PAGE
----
Battle for the Belt: Episode 10
Episode 10 of Battle for the Belt is now available: https://www.youtube.com/watch?v=wbYtQZXc-lc In Episode 10, we talk with Dr. Aaron Wilson about our upcoming weather forecast and get field updates from each of the plot locations: Wooster, Northwest, and ...
If You Planted and Heavy Rainfall Affected Your Fields…
According to the USDA-NASS report for the week ending 05/14/23, 26% of Ohio’s corn and 28% of Ohio’s soybean acres were planted. About 8% of corn and soybean was reported emerged. Ohio’s planting (and emergence) progress is coming along for both corn (Fig ...
Spring Weather & Soil Conditions: Update 6
Soil Temperatures and Moisture Figure 1: Daily average air temperature (dashed red), two-inch (green) and four-inch (blue) soil temperatures for spring 2023. Soil type and location of measurements (under sod or bare soil) are provided in the lower right c ...
Changes Ahead with Potential El Niño
After a dry late summer and autumn of 2022, winter turned wetter to offset that dry period. However, in April 2023, we turned a bit drier again. The main thing we need to monitor closely now is a rapidly developing event in the eastern equatorial Pacific ...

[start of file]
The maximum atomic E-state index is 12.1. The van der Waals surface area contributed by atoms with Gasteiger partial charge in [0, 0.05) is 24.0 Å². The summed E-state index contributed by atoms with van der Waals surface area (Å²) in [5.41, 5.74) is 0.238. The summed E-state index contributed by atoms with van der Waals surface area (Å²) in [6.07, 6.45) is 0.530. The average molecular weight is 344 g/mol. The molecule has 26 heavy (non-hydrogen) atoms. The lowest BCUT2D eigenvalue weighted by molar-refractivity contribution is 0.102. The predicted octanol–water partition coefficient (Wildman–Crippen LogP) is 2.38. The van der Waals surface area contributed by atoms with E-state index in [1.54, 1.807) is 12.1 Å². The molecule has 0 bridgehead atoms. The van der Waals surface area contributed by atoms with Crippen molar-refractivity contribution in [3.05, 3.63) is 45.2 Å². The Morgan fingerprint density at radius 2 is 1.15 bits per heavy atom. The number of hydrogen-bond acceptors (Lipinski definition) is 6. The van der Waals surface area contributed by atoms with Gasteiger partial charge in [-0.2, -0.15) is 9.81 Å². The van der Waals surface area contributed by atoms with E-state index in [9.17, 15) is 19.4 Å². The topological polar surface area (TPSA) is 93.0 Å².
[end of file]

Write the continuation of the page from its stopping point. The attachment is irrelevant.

Interested in Soil Health? Learn together with OSU Extension
Improving soil health (SH) can provide a variety of benefits including improved water infiltration, increased water holding capacity, and increased nutrient availability. However, it can be challenging to quantify these benefits in the field. With funding ...
Forage Maturity Across Ohio
Warm weather this spring especially over the last couple of weeks has rapidly progressed forage maturity. Harvesting forages at the proper time for the livestock you are feeding is critical to farm profitability. Poor quality forages must be supplemented ...
Native Trees: Creating Living Landscapes for Birds, Butterflies, Bees, and Other Beneficials
Kyle Verhoff Educator, Agriculture and Natural Resources Defiance County email@example.com ...
We are still very early, but if crop stands are a concern…
We are still early, but if you planted in April or the first few days of May, soil conditions have been wet and cold in many parts of the state. Early plantings, cold air/soil temperatures, and precipitation cause slow progress in corn and soybean. In Fig ...